Dr. Puneet Srivastava, associate dean for research and associate director of the Maryland Agricultural Experiment Station (MAES), discusses how research initiatives have continued to thrive throughout the COVID-19 pandemic, showcasing the resilience of our essential employees across the state of Maryland.
What are the implications of starting and stopping research programs during this kind of an unprecedented shutdown, and how has MAES handled this process?
We all understood the importance of flattening the curve, but going into severe research restrictions certainly presented challenges. On campus programs were restricted to maintaining critical research and animal populations. However, since off-campus research operations maintain herds of cattle and grow crops that are planted and harvested at specific times, if we had stopped off-campus operations completely, people would have lost a whole year’s worth of work. Because of the ability of our essential employees at off-campus facilities across Maryland to maintain social distancing in outdoor settings and implement necessary precautions, we were able to keep everybody safe despite not halting off-campus operations.
Why is continued research innovation important during periods of crisis, and how can AGNR research lessen the effects of the pandemic?
In these situations, it’s incredibly important to continue research because science provides objective information to make decisions for the benefit of society. Our Extension system does a wonderful job of translating science to stakeholders, which is equally important because the public needs that information to stay safe. Everything we do at AGNR addresses grand challenges like emerging diseases, climate change, environmental degradation, and feeding the ever-growing world population. We even have researchers in our Department of Veterinary Medicine who are actively working on developing a vaccine for COVID-19. We just held our Annual Cornerstone Event on Human, Animal, and Environmental Health, and the kind of research we do at AGNR intersects all of these areas of health on every level. In the face of the pandemic, MAES has actually seen an increase in federal research funding.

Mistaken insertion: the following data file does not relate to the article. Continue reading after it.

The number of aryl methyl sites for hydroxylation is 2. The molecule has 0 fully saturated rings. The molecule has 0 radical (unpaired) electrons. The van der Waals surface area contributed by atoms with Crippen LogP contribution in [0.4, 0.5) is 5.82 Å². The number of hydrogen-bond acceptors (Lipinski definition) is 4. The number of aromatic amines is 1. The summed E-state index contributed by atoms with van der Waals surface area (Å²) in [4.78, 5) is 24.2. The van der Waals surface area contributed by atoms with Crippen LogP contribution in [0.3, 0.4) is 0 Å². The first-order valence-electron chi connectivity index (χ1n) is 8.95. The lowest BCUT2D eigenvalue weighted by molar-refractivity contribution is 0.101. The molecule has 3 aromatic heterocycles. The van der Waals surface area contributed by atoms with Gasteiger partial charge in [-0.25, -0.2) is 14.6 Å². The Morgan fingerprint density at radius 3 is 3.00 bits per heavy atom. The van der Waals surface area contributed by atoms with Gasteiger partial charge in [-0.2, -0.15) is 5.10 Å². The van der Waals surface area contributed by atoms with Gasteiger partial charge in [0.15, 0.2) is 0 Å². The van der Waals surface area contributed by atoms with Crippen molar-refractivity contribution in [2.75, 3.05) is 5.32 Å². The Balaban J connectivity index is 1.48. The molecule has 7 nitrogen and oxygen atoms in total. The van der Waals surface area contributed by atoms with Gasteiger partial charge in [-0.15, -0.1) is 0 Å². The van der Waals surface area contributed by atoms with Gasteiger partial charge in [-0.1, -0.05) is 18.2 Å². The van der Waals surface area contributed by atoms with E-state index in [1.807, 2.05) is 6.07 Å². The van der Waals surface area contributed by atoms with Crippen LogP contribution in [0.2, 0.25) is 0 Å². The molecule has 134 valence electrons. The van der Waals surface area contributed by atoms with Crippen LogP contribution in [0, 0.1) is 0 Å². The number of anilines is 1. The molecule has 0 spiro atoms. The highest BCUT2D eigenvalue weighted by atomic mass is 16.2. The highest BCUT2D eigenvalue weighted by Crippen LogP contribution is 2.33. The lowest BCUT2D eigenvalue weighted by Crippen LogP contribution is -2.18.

Can you describe how our research initiatives have continued to thrive?
Our research funding has continued to grow, with an increase of over 13% from last fiscal year. That is amazing considering the last third of that year was in the height of the pandemic. The credit goes to the faculty and staff who have continued to write proposals, come up with innovative research ideas, and stay motivated. All we can do as a college is try to identify and remove barriers as much as possible, building a system that not only supports efforts to go after grants, but rewards successes. We hope to do more to support continued growth and high impact research.
What have we learned from the pandemic that will be carried forward into future research planning and initiatives?
The future of research is bright because more people than ever are realizing how science is addressing
societal challenges. When we went into the pandemic, we did not have all of our processes down about how to adapt our research, but now we have everything in place and know we can do it even more effectively in the future. Overall, we have been able to manage the research portfolio of the college very well during this pandemic, and the reason is the faculty and the staff who stepped up and continued to maintain their programs, guide their students, and not just work, but work well while staying safe.